I know poetry is a hard sell to some folks but I believe it gives me the opportunity to address profound philosophical and spiritual and existential questions in the most spare, personal, unforgiving literary format. Poetry permits no artistic missteps—it really is like walking a tightrope.

And there will be (drumroll please) a new short story collection next year, Electric Castles: A Book of Urban Legends. Original tales, all centered around everything magical and terrifying about cities, near and far, real and imagined. Killer stories, spanning just about every genre, guaranteed to amaze, disturb and warp your puny perceptions and sensibilities. Consensual reality? What the hell is that?

Both books will feature, as per the custom here at Black Dog Press, gorgeous cover art and will be professionally formatted and bound. There will be an e-book version of Electric Castles, still mulling it over re: the poetry. Poetry is so unique and personal and analog…does it really belong on a tablet or phone screen?

Lots of writing and revisions in the months ahead, some highs and lows, good days and days when, as they say, “the bear gets you”. All part of the creative process: painful and terrifying, but also exhilarating and inspiring. No doubt you’ll be reading something of my triumphs and travails here…and I hope it will serve to remind you that the writing life is not easy and requires a great deal of courage and fortitude. Perseverance and sheer guts get you a lot further in any profession than mere talent. Surely you know that by now.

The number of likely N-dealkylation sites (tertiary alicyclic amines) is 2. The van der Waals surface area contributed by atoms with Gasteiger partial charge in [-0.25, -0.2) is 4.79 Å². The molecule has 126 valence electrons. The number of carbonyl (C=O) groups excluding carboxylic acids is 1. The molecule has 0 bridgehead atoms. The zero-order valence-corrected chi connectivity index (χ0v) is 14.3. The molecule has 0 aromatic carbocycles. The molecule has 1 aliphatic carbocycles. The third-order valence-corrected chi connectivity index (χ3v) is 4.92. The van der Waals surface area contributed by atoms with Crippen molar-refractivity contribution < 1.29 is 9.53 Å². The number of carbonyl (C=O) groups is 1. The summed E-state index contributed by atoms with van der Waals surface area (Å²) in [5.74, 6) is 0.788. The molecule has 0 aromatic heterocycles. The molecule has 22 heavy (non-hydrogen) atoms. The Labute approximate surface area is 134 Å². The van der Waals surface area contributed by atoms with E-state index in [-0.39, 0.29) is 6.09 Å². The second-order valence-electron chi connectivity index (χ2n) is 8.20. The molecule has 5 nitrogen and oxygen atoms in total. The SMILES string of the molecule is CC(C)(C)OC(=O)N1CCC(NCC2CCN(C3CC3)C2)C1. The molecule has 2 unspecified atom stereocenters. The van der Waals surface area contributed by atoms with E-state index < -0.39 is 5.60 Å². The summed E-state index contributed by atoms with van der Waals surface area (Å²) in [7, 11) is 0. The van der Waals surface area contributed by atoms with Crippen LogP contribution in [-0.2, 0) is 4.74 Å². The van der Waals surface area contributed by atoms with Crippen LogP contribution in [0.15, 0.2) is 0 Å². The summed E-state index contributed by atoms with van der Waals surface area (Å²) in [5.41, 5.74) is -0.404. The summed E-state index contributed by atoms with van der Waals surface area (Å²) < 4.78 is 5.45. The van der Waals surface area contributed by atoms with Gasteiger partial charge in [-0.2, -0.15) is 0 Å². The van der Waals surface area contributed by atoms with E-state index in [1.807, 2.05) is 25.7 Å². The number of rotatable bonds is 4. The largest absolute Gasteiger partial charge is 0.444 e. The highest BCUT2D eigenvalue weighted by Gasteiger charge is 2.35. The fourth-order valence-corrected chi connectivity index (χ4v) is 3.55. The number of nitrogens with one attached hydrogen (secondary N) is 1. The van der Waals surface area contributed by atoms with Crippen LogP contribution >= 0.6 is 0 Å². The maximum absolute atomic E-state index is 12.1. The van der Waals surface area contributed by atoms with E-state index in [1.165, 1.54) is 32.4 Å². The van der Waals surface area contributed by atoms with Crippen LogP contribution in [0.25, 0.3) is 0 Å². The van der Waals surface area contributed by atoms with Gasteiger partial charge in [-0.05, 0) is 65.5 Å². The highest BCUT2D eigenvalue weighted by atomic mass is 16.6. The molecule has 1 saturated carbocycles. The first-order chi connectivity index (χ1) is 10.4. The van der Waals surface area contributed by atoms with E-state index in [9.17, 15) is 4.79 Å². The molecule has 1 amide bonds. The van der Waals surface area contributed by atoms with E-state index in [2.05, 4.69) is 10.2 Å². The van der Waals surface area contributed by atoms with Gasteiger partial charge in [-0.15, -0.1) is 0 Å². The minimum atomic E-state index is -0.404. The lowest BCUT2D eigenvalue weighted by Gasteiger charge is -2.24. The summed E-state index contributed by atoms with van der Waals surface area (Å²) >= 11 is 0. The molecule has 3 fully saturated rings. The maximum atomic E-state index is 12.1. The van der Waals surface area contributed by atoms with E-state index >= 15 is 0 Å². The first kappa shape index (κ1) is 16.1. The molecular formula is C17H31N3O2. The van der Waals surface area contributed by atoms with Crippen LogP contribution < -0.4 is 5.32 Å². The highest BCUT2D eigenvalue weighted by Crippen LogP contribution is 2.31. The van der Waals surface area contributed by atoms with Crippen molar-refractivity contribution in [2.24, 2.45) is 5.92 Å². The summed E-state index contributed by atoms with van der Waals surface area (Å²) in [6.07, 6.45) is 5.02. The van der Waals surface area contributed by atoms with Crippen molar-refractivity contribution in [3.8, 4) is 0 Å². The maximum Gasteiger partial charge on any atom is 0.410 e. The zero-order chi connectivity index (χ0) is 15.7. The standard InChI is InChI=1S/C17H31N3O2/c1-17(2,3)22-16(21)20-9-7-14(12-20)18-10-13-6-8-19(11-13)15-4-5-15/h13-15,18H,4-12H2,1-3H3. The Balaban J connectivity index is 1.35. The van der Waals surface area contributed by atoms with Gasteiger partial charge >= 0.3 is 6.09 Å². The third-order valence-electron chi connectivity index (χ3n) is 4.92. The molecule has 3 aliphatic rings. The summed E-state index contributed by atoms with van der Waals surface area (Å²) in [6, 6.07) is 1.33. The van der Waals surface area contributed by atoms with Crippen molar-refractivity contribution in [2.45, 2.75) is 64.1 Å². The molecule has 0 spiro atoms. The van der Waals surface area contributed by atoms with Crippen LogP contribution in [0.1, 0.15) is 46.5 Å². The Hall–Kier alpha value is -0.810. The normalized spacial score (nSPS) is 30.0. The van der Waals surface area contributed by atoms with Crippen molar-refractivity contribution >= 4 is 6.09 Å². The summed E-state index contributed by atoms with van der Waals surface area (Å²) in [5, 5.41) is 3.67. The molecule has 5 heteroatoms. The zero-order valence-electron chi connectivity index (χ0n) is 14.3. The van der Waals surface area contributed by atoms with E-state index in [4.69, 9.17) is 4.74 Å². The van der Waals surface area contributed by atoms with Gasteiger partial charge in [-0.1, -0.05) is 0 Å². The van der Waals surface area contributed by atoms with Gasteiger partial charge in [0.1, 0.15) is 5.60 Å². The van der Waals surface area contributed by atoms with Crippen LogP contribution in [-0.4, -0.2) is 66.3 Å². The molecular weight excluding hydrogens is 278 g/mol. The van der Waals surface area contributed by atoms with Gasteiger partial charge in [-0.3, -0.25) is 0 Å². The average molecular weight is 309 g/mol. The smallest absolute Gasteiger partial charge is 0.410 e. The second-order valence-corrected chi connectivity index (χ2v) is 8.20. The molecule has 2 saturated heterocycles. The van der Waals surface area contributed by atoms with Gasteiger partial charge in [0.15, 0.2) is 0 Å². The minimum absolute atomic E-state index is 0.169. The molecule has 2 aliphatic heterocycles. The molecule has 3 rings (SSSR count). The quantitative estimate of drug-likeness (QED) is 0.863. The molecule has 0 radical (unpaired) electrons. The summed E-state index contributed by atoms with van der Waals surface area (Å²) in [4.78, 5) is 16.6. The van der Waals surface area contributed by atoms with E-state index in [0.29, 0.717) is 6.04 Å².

Some mornings I can’t imagine facing that page again.

And yet I do.

That’s the difference between an author and a poser.

I’ve said it before and I’ll say it again: for real writers, girls and boys, every fucking month is “National Novel Writing Month”.

You heard it here…

Photos by Sherron Burns

Komatsu

Komatsu, the Destroyer

The monsters are tearing up 105th Street
devouring it in powerful maws;
the monsters are swallowing our street
rending it with their jaws.

Sherron, mind your flower beds
count your perennials one, two, three;
the monsters are eating 105th Street
heedless of leaf, root or tree.

 

Copyright, 2017 (All Rights Reserved)

Komatsu

Continue reading

New poem

A few days ago I was sitting in my favourite pub in Saskatoon, having a pint of Guinness (and to hell with the Celiac nonsense), with a chaser of Tallisker, occasionally glancing outside at passersby—

—and then suddenly I was scrabbling for my notebook as the following came to me:

See World

window people
framed for a moment
like aquarium fish
exotically drifting

Photo: Sherron Burns